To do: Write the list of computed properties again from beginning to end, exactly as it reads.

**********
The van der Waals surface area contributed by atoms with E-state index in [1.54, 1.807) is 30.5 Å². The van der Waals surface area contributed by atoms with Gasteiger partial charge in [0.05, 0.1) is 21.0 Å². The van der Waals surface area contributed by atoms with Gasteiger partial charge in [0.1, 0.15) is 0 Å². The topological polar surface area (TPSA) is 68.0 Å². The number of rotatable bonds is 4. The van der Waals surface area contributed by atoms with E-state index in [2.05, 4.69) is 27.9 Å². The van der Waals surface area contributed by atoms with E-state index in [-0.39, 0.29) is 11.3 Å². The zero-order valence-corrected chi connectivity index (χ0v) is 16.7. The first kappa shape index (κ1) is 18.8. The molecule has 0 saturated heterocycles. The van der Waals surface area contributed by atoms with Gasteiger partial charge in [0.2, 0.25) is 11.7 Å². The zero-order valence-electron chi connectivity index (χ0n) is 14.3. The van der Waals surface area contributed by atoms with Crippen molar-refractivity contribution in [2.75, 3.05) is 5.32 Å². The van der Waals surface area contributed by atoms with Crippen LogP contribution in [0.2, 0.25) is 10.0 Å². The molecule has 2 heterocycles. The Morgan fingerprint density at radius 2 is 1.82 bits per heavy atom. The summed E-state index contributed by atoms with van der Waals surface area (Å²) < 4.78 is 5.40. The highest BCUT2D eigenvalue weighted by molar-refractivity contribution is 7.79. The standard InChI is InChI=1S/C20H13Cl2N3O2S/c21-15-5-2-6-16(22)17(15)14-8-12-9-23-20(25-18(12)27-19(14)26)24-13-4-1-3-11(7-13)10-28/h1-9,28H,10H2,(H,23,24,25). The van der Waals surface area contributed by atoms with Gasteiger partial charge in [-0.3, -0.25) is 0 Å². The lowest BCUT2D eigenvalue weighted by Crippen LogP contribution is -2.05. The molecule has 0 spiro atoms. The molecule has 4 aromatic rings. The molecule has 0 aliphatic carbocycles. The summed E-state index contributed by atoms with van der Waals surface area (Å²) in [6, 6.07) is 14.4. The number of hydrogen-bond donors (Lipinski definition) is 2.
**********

The van der Waals surface area contributed by atoms with E-state index in [1.54, 1.807) is 30.5 Å². The van der Waals surface area contributed by atoms with Gasteiger partial charge in [0.05, 0.1) is 21.0 Å². The van der Waals surface area contributed by atoms with Gasteiger partial charge in [0.1, 0.15) is 0 Å². The topological polar surface area (TPSA) is 68.0 Å². The number of rotatable bonds is 4. The van der Waals surface area contributed by atoms with E-state index in [2.05, 4.69) is 27.9 Å². The van der Waals surface area contributed by atoms with E-state index in [-0.39, 0.29) is 11.3 Å². The zero-order valence-corrected chi connectivity index (χ0v) is 16.7. The first kappa shape index (κ1) is 18.8. The molecule has 0 saturated heterocycles. The van der Waals surface area contributed by atoms with Gasteiger partial charge in [0.2, 0.25) is 11.7 Å². The zero-order valence-electron chi connectivity index (χ0n) is 14.3. The van der Waals surface area contributed by atoms with Crippen molar-refractivity contribution in [2.75, 3.05) is 5.32 Å². The van der Waals surface area contributed by atoms with Crippen LogP contribution in [0.2, 0.25) is 10.0 Å². The molecule has 2 heterocycles. The Morgan fingerprint density at radius 2 is 1.82 bits per heavy atom. The summed E-state index contributed by atoms with van der Waals surface area (Å²) < 4.78 is 5.40. The highest BCUT2D eigenvalue weighted by molar-refractivity contribution is 7.79. The standard InChI is InChI=1S/C20H13Cl2N3O2S/c21-15-5-2-6-16(22)17(15)14-8-12-9-23-20(25-18(12)27-19(14)26)24-13-4-1-3-11(7-13)10-28/h1-9,28H,10H2,(H,23,24,25). The van der Waals surface area contributed by atoms with Gasteiger partial charge in [-0.3, -0.25) is 0 Å². The lowest BCUT2D eigenvalue weighted by Crippen LogP contribution is -2.05. The molecule has 0 spiro atoms. The molecule has 4 aromatic rings. The molecule has 0 aliphatic carbocycles. The summed E-state index contributed by atoms with van der Waals surface area (Å²) in [6, 6.07) is 14.4. The number of hydrogen-bond donors (Lipinski definition) is 2.